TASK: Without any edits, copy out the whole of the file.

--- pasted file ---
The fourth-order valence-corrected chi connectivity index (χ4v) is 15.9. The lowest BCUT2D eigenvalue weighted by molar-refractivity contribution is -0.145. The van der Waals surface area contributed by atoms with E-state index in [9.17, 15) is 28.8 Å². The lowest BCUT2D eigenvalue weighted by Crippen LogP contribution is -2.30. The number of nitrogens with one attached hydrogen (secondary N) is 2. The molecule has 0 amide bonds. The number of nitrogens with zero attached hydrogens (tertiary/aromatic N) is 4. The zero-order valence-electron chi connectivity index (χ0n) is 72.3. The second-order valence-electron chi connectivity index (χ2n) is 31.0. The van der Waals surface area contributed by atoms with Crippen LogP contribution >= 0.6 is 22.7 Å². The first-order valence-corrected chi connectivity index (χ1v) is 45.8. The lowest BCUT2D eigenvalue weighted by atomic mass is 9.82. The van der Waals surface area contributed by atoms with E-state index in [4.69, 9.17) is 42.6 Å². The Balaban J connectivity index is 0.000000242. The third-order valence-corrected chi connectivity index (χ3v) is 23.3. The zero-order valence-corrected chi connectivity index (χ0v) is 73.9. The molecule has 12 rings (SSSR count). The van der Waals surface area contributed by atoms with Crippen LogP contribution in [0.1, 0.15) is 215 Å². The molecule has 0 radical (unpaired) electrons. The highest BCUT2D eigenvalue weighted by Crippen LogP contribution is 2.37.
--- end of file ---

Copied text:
The fourth-order valence-corrected chi connectivity index (χ4v) is 15.9. The lowest BCUT2D eigenvalue weighted by molar-refractivity contribution is -0.145. The van der Waals surface area contributed by atoms with E-state index in [9.17, 15) is 28.8 Å². The lowest BCUT2D eigenvalue weighted by Crippen LogP contribution is -2.30. The number of nitrogens with one attached hydrogen (secondary N) is 2. The molecule has 0 amide bonds. The number of nitrogens with zero attached hydrogens (tertiary/aromatic N) is 4. The zero-order valence-electron chi connectivity index (χ0n) is 72.3. The second-order valence-electron chi connectivity index (χ2n) is 31.0. The van der Waals surface area contributed by atoms with Crippen LogP contribution >= 0.6 is 22.7 Å². The first-order valence-corrected chi connectivity index (χ1v) is 45.8. The lowest BCUT2D eigenvalue weighted by atomic mass is 9.82. The van der Waals surface area contributed by atoms with E-state index in [4.69, 9.17) is 42.6 Å². The Balaban J connectivity index is 0.000000242. The third-order valence-corrected chi connectivity index (χ3v) is 23.3. The zero-order valence-corrected chi connectivity index (χ0v) is 73.9. The molecule has 12 rings (SSSR count). The van der Waals surface area contributed by atoms with Crippen LogP contribution in [0.1, 0.15) is 215 Å². The molecule has 0 radical (unpaired) electrons. The highest BCUT2D eigenvalue weighted by Crippen LogP contribution is 2.37.